Saturday, February 11, 2017

"The Tragedy of Carmen" by Skylark Opera Theatre at the Midpointe Event Center

Welcome back, Skylark Opera! After cancelling their annual summer festival last year, something I had thoroughly enjoyed the previous five summers, they're back in 2017. Newly rebranded as Skylark Opera Theatre, but still committed to making opera accessible to neophytes like me (they always perform in English, for one thing), they've got a couple of shows on the schedule early this year (although no word on the summer festival). First up is The Tragedy of Carmen, a 90-minute English adaptation of one of the most well known and frequently performed operas, Georges Bizet's Carmen. With just six actors and a three-piece orchestra, performed in a small space, it's an intimate and thrilling up-close-and-personal take on a classic opera, even for those of us who maybe aren't that into opera.

I'd never seen Carmen, or listened to any cast recording, but still much of the music was familiar to me (I'm chalking it up to my obsession with figure skating in the '80s and '90s). However I wasn't familiar with the story (which is basically: boy meets girl, girl rejects boy, boy turns homicidal), and in this 90-minute adaptation I wasn't entirely clear on exactly who everyone was or why they were acting the way they were. But what is crystal clear in this production is the grand emotions felt by the characters, beautifully expressed through the music, and perfectly portrayed by the cast.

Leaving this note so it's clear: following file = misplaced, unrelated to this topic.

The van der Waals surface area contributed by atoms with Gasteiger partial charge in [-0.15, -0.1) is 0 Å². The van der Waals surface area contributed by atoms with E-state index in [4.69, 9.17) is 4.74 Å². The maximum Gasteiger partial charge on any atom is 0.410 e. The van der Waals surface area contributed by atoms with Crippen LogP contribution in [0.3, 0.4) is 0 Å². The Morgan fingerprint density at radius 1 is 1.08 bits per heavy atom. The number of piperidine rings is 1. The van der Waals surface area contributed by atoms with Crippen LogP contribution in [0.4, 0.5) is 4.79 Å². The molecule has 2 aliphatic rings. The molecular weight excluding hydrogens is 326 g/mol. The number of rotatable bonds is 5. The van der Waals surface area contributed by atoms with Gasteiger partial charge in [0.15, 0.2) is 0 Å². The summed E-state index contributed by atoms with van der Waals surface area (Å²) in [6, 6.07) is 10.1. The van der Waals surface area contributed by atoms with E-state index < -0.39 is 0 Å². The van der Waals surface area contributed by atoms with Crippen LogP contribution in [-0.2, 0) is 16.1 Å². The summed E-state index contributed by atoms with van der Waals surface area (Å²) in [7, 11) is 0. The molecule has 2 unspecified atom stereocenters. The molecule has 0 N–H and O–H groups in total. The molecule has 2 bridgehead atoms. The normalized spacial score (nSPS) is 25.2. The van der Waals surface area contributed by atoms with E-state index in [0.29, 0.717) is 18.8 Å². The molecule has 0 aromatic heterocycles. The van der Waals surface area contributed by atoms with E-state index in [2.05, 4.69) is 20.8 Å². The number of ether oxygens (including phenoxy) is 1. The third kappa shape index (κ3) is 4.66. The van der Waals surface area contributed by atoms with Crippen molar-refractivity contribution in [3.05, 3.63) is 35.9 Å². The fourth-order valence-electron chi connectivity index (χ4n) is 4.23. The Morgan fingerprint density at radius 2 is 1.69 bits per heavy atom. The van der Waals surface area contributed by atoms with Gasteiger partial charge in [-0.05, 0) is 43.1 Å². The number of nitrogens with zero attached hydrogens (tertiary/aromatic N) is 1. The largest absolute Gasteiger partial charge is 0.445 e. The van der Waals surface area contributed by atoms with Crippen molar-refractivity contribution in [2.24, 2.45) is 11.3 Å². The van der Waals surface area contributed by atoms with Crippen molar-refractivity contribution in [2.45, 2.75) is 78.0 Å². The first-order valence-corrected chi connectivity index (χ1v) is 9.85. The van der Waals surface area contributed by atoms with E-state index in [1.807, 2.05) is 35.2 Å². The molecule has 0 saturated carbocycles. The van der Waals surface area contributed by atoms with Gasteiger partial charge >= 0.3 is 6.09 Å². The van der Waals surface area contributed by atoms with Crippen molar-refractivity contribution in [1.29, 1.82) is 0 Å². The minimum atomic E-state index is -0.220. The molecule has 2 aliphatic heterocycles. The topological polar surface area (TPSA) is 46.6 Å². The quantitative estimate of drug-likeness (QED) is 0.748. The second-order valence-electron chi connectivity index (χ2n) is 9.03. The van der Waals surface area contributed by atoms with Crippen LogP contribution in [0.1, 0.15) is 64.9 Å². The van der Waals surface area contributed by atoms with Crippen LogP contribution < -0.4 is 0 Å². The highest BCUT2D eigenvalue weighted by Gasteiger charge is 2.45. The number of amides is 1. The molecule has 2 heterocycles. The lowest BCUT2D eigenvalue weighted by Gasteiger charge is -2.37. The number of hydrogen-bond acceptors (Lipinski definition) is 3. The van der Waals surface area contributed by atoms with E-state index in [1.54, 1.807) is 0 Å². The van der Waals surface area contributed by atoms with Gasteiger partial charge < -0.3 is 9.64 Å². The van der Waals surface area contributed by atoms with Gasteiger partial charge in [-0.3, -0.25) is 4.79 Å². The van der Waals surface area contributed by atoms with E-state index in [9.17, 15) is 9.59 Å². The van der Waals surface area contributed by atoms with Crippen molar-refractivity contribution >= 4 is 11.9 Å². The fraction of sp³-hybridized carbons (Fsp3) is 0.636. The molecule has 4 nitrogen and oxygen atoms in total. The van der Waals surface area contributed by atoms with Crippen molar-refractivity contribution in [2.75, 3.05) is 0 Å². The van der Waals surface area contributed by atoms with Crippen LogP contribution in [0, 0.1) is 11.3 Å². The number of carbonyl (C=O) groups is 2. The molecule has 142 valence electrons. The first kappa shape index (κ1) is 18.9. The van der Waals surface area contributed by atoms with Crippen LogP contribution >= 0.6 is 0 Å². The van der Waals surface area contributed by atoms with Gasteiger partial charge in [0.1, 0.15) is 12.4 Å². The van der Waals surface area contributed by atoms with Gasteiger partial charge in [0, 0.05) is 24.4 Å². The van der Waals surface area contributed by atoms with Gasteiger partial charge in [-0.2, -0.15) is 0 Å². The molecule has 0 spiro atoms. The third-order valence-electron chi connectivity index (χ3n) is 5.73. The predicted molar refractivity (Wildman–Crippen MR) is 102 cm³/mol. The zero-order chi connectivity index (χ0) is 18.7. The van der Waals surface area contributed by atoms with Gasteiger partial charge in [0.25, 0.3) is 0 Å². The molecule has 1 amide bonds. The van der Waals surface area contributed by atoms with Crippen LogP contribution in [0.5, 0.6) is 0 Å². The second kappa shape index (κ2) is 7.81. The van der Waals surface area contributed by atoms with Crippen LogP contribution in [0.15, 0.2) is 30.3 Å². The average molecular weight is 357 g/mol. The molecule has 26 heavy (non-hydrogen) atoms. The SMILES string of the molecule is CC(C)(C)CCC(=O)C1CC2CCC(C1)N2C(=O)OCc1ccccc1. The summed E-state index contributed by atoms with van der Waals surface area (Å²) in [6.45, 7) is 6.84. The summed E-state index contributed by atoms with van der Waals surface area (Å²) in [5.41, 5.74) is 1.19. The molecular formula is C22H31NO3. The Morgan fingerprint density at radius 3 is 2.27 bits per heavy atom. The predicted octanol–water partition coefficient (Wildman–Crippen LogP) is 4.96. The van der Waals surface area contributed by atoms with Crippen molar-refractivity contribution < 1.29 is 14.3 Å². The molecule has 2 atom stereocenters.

The Sterling Hall in the Midpointe Event Center (just off University and 94) is set up with corridor stage seating - the stage is a narrow walkway with just a few rows of seats on either side, no set other than a few benches. In a small space like that there is no need for amplification, and the cast is happily not miked. It's such a treat to hear these gorgeous classically trained voices in an intimate setting, without amplification to get in between those voices and your ears. The familiar music sounds beautiful under music director Barbara Brooks on piano, with Matt Williams on viola (who gets a few moments in the spotlight - yay band!) and Will Richardson on cello.

photo courtesy of Skylark Opera Theatre
And what voices there are in this cast! Tess Altiveros is strong as Carmen, conveying all her many moods through her beautiful and expressive voice. She's well-matched in Laurent Kuehnl as Don Jose. But rather than this dysfunctional couple, I found myself rooting for Jennifer Baldwin Peden's Micaela (because when don't I root for a Baldwin?) and John Allen Nelson, who imbues toreador Escamillo with a Nathan Fillion-esque charm. Rounding out the cast are Jennifer Eckes, walking with a swagger I've never seen before, and Kevin Klein as a couple of unlikable men. The intimate space allows the cast to get a little playful with the audience, which is always fun.

Samantha Fromm Haddow's costumes set this Carmen squarely in the present, with the title character dressed in black leather and the soldiers in US Army fatigues. But there's also a moment for a showy costume in Escamillo's full-on blinged out bright red toreador costume. Matt McNabb's lighting sets the mood, including some cool shadow effects, and characters bathed in red light as things take a violent turn.

If you're an opera aficionado, you might be curious to see this modern take on a classic. For opera neophytes, Skylark Opera once again provides an accessible, easily digestible, and affordable take on the genre. The Tragedy of Carmen continues through February 18 only.

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